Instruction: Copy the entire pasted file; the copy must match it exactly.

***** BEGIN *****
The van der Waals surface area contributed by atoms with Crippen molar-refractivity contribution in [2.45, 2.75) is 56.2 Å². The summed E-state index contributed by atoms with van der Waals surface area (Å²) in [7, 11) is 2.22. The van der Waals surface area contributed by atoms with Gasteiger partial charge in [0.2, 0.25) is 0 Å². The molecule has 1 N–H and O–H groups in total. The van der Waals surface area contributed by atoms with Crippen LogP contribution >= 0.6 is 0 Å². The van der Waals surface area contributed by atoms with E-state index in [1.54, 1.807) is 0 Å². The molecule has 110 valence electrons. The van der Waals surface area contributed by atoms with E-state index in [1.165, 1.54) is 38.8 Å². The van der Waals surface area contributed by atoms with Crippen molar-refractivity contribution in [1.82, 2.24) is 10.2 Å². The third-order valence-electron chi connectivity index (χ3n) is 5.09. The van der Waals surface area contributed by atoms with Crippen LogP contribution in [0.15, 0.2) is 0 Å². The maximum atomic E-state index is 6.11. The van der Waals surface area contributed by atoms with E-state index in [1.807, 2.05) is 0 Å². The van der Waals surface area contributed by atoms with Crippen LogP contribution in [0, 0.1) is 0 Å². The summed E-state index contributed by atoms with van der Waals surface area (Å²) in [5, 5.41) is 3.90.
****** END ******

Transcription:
The van der Waals surface area contributed by atoms with Crippen molar-refractivity contribution in [2.45, 2.75) is 56.2 Å². The summed E-state index contributed by atoms with van der Waals surface area (Å²) in [7, 11) is 2.22. The van der Waals surface area contributed by atoms with Gasteiger partial charge in [0.2, 0.25) is 0 Å². The molecule has 1 N–H and O–H groups in total. The van der Waals surface area contributed by atoms with Crippen LogP contribution >= 0.6 is 0 Å². The van der Waals surface area contributed by atoms with E-state index in [1.54, 1.807) is 0 Å². The molecule has 110 valence electrons. The van der Waals surface area contributed by atoms with E-state index in [1.165, 1.54) is 38.8 Å². The van der Waals surface area contributed by atoms with Crippen molar-refractivity contribution in [1.82, 2.24) is 10.2 Å². The third-order valence-electron chi connectivity index (χ3n) is 5.09. The van der Waals surface area contributed by atoms with Crippen LogP contribution in [0.15, 0.2) is 0 Å². The maximum atomic E-state index is 6.11. The van der Waals surface area contributed by atoms with E-state index in [1.807, 2.05) is 0 Å². The van der Waals surface area contributed by atoms with Crippen LogP contribution in [0, 0.1) is 0 Å². The summed E-state index contributed by atoms with van der Waals surface area (Å²) in [5, 5.41) is 3.90.